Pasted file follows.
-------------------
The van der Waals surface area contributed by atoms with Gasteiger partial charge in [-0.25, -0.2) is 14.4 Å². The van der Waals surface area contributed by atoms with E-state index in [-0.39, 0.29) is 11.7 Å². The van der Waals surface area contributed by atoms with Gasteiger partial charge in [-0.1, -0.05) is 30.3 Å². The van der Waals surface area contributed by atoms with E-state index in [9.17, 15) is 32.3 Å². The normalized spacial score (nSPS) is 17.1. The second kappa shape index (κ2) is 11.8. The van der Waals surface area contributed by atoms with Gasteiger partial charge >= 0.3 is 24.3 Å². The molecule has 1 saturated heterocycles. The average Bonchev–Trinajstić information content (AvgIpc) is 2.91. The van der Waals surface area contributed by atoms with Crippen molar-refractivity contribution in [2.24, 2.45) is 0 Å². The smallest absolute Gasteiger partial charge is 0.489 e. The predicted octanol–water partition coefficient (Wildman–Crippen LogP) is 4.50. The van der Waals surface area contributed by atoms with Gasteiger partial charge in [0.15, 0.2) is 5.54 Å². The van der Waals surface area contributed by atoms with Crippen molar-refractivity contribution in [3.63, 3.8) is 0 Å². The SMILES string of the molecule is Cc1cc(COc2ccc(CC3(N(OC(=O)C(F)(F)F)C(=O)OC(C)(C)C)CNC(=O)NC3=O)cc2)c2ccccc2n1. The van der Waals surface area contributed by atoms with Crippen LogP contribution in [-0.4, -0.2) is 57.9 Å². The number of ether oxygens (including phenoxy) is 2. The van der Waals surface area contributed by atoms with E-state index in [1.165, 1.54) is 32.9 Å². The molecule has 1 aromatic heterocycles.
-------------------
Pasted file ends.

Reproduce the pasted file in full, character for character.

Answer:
The van der Waals surface area contributed by atoms with Gasteiger partial charge in [-0.25, -0.2) is 14.4 Å². The van der Waals surface area contributed by atoms with E-state index in [-0.39, 0.29) is 11.7 Å². The van der Waals surface area contributed by atoms with Gasteiger partial charge in [-0.1, -0.05) is 30.3 Å². The van der Waals surface area contributed by atoms with E-state index in [9.17, 15) is 32.3 Å². The normalized spacial score (nSPS) is 17.1. The second kappa shape index (κ2) is 11.8. The van der Waals surface area contributed by atoms with Gasteiger partial charge >= 0.3 is 24.3 Å². The molecule has 1 saturated heterocycles. The average Bonchev–Trinajstić information content (AvgIpc) is 2.91. The van der Waals surface area contributed by atoms with Crippen molar-refractivity contribution in [2.24, 2.45) is 0 Å². The smallest absolute Gasteiger partial charge is 0.489 e. The predicted octanol–water partition coefficient (Wildman–Crippen LogP) is 4.50. The van der Waals surface area contributed by atoms with Gasteiger partial charge in [0.15, 0.2) is 5.54 Å². The van der Waals surface area contributed by atoms with Crippen molar-refractivity contribution in [3.63, 3.8) is 0 Å². The SMILES string of the molecule is Cc1cc(COc2ccc(CC3(N(OC(=O)C(F)(F)F)C(=O)OC(C)(C)C)CNC(=O)NC3=O)cc2)c2ccccc2n1. The van der Waals surface area contributed by atoms with Crippen LogP contribution in [-0.4, -0.2) is 57.9 Å². The number of ether oxygens (including phenoxy) is 2. The van der Waals surface area contributed by atoms with E-state index in [1.165, 1.54) is 32.9 Å². The molecule has 1 aromatic heterocycles.